Varadkar opposed to abortion for rape victims
By Mary Regan, Political Reporter
Monday, May 03, 2010
ALLOWING rape victims to terminate their pregnancies could lead to “abortion on demand” according to controversial Fine Gael TD, Leo Varadkar.
The front-bench spokes-person on enterprise also said he “went easier” on Tánaiste Mary Coughlan in the Dáil “because she is a woman” in an effort to dismiss claims that he had been sexist towards her.
The conservative TD and medical doctor said he would “not be in favour of abortion” and, although he is not religious, he would “accept a lot of Catholic social thinking”.
In 1992, the Supreme Court ruled in the X case that a woman had a right to an abortion if there was “a real and substantial risk” to her life. Mr Varadkar said: “The only thing that would be a grey area is if there’s a genuine threat or risk to the life of the mother.”
But he said he wouldn’t be in favour of legalising abortions for victims of rape: “I wouldn’t be in favour of it in that case, and, you know, first of all, it isn’t the child’s fault that they’re the child of rape.”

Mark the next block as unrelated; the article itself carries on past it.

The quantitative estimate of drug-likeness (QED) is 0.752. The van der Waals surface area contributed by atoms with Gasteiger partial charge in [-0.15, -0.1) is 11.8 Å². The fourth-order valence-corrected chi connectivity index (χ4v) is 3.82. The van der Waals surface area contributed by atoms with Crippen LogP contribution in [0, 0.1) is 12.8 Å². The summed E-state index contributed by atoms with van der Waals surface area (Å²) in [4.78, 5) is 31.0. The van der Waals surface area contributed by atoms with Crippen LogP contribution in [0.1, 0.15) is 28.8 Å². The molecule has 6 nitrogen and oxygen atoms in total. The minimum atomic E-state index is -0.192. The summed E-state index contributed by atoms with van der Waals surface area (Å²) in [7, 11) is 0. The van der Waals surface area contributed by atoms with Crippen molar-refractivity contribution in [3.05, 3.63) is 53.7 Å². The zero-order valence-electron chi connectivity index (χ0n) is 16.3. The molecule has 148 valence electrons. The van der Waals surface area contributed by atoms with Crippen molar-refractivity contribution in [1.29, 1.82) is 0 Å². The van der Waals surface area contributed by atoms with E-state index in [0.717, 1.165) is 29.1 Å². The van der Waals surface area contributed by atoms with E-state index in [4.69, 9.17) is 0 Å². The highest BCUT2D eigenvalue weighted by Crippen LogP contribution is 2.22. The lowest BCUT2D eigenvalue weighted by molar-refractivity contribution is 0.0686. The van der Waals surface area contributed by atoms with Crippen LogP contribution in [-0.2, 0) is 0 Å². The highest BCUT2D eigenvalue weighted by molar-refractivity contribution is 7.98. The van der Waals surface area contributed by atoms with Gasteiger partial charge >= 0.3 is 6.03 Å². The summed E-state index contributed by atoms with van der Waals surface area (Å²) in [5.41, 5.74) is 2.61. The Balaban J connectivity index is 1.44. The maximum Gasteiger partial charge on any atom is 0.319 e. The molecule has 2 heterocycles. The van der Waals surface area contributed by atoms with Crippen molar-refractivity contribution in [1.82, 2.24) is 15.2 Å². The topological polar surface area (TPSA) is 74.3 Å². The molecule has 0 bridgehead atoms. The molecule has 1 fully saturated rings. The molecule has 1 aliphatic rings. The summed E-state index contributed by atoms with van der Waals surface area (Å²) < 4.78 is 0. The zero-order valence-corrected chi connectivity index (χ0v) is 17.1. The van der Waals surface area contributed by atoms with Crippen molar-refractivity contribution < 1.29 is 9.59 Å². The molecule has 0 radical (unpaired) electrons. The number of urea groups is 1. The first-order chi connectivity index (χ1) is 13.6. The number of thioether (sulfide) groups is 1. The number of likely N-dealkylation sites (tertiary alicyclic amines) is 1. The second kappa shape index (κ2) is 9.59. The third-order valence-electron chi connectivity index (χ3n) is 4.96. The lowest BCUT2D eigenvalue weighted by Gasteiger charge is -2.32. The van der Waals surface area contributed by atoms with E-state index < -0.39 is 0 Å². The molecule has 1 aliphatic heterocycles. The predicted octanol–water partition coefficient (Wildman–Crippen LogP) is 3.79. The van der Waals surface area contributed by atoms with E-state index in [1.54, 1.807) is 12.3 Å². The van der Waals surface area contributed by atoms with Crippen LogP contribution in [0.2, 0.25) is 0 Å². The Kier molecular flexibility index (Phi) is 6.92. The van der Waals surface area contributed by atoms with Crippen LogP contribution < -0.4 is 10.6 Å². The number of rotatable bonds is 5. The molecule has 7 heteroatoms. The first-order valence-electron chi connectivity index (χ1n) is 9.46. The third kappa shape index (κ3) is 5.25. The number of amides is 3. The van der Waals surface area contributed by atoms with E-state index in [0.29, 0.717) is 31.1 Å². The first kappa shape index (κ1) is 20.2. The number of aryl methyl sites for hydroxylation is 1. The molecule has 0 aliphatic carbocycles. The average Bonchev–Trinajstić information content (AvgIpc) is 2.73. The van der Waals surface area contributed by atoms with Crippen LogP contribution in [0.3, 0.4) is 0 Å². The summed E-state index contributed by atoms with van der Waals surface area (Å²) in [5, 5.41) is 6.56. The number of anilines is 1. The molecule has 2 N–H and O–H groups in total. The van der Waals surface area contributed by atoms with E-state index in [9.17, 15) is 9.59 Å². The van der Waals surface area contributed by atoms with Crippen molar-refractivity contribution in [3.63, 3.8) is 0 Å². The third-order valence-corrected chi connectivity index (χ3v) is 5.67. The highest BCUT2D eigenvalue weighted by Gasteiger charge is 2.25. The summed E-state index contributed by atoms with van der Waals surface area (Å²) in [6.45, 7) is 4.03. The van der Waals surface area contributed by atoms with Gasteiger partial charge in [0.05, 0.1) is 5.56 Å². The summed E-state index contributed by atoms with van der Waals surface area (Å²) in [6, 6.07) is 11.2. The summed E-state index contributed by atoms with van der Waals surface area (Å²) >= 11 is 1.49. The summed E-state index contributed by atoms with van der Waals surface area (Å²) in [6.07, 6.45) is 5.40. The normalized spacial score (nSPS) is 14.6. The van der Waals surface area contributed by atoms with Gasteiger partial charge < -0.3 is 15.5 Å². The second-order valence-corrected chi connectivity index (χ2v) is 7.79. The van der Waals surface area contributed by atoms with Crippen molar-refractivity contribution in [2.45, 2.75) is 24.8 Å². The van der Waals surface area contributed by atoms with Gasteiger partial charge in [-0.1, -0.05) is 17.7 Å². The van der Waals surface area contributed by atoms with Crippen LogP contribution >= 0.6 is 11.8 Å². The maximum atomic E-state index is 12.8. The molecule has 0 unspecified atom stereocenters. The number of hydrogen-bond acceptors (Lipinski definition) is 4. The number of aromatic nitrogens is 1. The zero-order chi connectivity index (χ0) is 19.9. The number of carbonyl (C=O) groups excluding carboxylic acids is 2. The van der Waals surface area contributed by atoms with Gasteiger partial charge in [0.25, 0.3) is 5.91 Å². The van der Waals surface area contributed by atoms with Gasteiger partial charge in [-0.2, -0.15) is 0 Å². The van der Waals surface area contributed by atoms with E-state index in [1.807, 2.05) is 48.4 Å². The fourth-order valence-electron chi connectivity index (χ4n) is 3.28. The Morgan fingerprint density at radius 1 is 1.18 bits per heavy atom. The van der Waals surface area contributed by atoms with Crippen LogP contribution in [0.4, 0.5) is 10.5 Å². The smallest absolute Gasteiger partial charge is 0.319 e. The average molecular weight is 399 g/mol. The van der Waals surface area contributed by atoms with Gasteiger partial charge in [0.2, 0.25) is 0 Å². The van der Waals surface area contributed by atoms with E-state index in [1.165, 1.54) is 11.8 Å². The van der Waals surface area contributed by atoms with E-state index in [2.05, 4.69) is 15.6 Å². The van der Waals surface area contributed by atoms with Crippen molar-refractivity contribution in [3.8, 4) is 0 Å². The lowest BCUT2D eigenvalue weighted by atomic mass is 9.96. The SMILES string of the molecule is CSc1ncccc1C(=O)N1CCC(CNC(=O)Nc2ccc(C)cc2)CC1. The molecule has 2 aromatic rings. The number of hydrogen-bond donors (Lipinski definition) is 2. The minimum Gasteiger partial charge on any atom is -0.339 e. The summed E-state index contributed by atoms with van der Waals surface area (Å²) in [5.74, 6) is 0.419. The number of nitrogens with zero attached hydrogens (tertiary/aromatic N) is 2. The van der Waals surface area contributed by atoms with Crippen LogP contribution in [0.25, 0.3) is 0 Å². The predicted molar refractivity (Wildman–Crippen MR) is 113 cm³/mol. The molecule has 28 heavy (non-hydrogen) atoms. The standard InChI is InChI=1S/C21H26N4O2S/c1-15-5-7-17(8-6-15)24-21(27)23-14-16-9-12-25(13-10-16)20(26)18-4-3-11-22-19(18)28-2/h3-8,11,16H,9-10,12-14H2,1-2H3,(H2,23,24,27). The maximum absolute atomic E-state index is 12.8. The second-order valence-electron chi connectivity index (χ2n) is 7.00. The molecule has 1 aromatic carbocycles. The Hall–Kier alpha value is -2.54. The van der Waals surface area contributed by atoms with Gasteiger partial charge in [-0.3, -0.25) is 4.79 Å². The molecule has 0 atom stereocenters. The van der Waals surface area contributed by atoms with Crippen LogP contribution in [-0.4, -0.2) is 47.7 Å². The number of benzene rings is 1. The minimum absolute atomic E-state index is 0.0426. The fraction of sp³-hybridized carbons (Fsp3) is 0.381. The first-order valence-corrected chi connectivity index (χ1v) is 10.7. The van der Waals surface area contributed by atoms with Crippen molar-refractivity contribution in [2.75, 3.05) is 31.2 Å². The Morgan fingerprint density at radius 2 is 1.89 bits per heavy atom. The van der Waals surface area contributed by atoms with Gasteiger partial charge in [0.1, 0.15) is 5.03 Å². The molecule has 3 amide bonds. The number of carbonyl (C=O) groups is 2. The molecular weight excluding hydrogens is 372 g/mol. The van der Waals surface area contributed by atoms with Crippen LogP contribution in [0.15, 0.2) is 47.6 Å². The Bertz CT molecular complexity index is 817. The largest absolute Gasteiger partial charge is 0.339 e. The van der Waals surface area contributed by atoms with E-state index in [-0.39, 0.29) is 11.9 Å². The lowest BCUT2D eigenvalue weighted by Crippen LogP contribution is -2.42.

“How would that work practically? Would someone have to prove that they’ve been raped? I think where that’s been brought in in countries it has more or less led to abortion on demand,” he said in an interview with the Sunday Independent magazine. “You can say the same thing about disabled children. You know, some people would make that argument in favour of abortion. It’s not their fault they’re disabled. I wouldn’t be in favour of it in those circumstances either.”
It’s estimated that around 5,000 women travel from Ireland to Britain for abortions every year, but Mr Varadkar said there was no double standards on the issue. “People travel overseas to do things overseas that aren’t legal in Ireland all the time. You know, are we going to stop people going to Las Vegas? Are we going to stop people going to Amsterdam? There are things that are illegal in Ireland and we don’t prevent people from travelling overseas to avail of them.”
The 31-year-old said it was “very unfair” that he was accused of sexism in the Dáil because of the way he attacked Ms Coughlan when she was Minister for Enterprise.
“If anything I went easier on her because she was a woman,” he said. “She’s accused everyone of sexism. Nobody that I know would ever say that I’m sexist. Most people would accept it was the last line of defence for Mary Coughlan.”